With that in mind, I thought it would be interesting to see how the connectivity between teams changes over the course of the season, and if we could draw some conclusions about whether or the regular season is structured effectively to ensure connectivity between teams.


The gif below shows the connectivity for women’s teams as time goes on. Each dot represents a team, and each line represents a game. The teams are colored according to their current ranking, not their ranking as of each date.


The first thing I noticed is that, for several weeks, there are two distinct groups of highly ranked teams connected by one purple team. This is the east coast and midwest vs. the west coast, and the team connecting them is Texas. The distinctness of the grouping diminishes substantially between March 17 and 24, but it’s still there if you look closely:
The other noticeable thing on the women’s side is how (relatively) loosely connected Clemson, Notre Dame, and Vriginia – all top 10 teams – are to the action. Is it enough to make me doubt the accuracy of their ranking? I’m not sure.

One other question I wanted to answer was, “Which teams are the most important?” The measure for this is called centrality3. The graph below shows all of the teams colored by centrality – the brighter the team, the more important they are to making connections through the network. Here is a PDF version which should have better resolution.


So if you beat Maryland, the most central team in the women’s division, it’s likely to mean that much more for your overall ranking than the average win because of their unique connections to the rest of the field.


Here’s the men’s season, with the same scheme as the women’s division:

The first thing I noticed here were the outliers at the end – Amherst and maybe Michigan and Maryland. Unlike the women’s side, these teams aren’t in the top 20 so they aren’t directly affecting nationals bid allocations.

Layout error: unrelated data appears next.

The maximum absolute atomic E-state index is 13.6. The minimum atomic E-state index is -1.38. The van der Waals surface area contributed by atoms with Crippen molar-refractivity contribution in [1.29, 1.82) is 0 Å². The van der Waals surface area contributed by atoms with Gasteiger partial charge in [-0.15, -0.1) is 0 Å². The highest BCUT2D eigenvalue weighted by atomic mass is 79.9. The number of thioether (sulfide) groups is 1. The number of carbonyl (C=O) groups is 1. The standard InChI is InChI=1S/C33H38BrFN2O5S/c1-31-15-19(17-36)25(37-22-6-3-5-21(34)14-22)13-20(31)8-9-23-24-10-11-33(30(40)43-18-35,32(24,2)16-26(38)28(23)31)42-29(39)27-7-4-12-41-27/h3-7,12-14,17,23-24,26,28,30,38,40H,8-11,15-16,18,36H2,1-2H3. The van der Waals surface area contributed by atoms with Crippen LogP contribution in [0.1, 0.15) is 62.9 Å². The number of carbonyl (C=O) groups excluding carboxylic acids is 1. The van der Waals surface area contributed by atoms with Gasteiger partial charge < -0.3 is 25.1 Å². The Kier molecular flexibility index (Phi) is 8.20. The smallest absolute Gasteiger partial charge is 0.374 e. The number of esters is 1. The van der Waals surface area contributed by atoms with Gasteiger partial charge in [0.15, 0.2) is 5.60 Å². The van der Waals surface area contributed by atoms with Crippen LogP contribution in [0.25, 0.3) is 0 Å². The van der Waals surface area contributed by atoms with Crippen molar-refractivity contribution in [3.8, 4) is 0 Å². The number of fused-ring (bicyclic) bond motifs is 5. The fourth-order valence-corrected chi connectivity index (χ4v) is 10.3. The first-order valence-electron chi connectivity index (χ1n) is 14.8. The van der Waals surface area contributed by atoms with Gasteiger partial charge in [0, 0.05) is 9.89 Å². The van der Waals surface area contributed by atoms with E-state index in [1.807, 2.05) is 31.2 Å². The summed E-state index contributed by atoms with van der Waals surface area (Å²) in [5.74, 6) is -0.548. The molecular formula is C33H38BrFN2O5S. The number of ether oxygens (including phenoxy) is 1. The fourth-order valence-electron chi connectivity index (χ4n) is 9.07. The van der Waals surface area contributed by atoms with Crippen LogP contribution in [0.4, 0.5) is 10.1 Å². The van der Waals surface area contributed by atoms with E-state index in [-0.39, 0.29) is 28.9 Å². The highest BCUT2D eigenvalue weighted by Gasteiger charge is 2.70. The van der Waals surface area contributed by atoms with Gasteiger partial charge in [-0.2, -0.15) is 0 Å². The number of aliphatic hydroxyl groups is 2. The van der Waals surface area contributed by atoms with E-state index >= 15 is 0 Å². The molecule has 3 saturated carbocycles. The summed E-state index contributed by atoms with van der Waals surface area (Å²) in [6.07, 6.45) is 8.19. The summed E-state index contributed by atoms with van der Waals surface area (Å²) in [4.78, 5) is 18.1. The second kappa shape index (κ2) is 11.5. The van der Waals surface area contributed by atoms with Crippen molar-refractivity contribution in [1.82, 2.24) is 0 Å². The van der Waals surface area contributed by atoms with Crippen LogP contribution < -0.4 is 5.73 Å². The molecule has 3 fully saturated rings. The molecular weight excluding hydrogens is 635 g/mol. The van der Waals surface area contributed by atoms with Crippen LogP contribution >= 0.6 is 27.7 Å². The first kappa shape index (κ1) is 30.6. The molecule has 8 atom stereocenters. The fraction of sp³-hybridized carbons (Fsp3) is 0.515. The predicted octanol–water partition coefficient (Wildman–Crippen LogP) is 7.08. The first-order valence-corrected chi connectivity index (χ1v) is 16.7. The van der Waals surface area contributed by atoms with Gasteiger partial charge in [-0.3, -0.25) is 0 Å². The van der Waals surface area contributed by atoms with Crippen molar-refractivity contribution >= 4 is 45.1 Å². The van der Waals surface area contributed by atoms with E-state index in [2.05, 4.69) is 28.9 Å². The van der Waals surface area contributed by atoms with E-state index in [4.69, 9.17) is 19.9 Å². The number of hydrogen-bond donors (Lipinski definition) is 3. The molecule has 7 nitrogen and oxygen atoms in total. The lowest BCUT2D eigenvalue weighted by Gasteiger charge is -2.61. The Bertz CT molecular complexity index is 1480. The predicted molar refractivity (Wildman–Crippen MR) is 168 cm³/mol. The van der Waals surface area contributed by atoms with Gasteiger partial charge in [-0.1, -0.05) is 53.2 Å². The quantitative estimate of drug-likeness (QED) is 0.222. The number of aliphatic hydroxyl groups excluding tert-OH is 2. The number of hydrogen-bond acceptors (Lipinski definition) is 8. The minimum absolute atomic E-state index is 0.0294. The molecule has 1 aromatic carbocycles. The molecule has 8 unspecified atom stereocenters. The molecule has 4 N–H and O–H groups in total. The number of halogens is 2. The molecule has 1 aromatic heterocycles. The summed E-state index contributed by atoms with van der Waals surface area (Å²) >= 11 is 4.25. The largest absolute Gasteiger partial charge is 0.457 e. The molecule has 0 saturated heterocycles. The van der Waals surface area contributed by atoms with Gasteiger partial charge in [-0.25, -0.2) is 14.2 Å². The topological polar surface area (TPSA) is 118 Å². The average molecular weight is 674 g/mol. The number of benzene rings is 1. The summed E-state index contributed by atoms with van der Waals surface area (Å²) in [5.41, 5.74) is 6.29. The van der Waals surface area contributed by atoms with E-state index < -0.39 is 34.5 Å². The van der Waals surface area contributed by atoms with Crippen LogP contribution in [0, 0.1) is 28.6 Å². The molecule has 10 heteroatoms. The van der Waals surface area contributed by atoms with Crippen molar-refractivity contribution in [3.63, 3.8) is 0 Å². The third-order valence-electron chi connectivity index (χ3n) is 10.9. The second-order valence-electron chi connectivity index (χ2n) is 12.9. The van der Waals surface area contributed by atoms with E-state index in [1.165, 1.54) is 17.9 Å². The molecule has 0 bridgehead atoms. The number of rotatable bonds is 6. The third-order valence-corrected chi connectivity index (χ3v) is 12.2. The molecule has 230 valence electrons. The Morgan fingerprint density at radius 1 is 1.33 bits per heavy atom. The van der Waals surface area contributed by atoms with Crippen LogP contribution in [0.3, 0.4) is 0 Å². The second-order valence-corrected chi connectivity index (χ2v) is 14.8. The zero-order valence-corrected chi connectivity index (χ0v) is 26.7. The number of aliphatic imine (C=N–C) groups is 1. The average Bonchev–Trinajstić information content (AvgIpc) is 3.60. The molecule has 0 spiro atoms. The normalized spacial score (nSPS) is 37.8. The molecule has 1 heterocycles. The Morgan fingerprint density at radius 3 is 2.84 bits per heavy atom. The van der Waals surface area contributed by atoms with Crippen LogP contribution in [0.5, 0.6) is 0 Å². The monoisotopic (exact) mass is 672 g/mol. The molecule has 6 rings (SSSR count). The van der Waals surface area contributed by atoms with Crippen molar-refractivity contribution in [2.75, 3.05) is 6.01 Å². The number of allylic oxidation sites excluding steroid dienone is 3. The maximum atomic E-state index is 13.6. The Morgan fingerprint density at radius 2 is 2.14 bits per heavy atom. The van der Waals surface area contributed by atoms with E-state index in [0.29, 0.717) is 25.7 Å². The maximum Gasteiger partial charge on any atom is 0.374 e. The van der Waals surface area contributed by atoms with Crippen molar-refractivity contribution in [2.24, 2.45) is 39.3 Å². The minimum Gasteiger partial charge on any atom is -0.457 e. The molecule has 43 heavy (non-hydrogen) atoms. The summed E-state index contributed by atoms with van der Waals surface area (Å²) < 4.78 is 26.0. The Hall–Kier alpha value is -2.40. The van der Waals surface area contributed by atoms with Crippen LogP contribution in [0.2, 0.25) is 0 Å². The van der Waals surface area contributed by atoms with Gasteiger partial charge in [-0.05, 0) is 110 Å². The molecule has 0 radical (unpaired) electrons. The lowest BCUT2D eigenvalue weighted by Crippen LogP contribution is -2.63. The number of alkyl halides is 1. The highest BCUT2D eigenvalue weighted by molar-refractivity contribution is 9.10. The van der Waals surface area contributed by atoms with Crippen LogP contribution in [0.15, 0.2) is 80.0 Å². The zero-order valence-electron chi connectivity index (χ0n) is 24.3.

Finally, here’s the men’s teams colored by centrality (PDF here):


Alright, time for me to get back to work. If anyone wants the raw data, look for the .csv files here.

1. This is true for DI. DIII has 16 bids for 10 regions, but otherwise the ranking and allocation processes are the same.
2. Here’s USAU’s explanation . It’s essentially a pairwise comparison scheme that solves by iteration until convergence, with a few tweaks like weighting individual games by recency and choosing preference values based on the score of the game.
3. I used betweenness centrality as it seems most appropriate for this situation. Someone please correct me if I’m wrong!
4. Figures were generated using the NetworkX and matplotlib Python packages.

Failing at writing for no one

One of my favorite Internet-people, Rembert Browne, has written a few times lately about the concept of “writing for no one.” In essence, it’s about putting thoughts on paper without care for who the audience is, and sometimes not publishing the work at all. The act of writing or creating is in and of itself the pursuit.

I miss writing, especially because scientific writing – the only kind I do now – lacks any room for expression. Everything about it is distilled and clean and perfectly concise. Scientific writing is basically the cleanroom of writing, sanitized beyond belief and devoid of personality.

Unfortunately, I have no idea if my writing will be any good or not. But I’ve been hearing a lot recently that failure is the only way to improve. So that’s what this blog will be: me failing at writing for no one.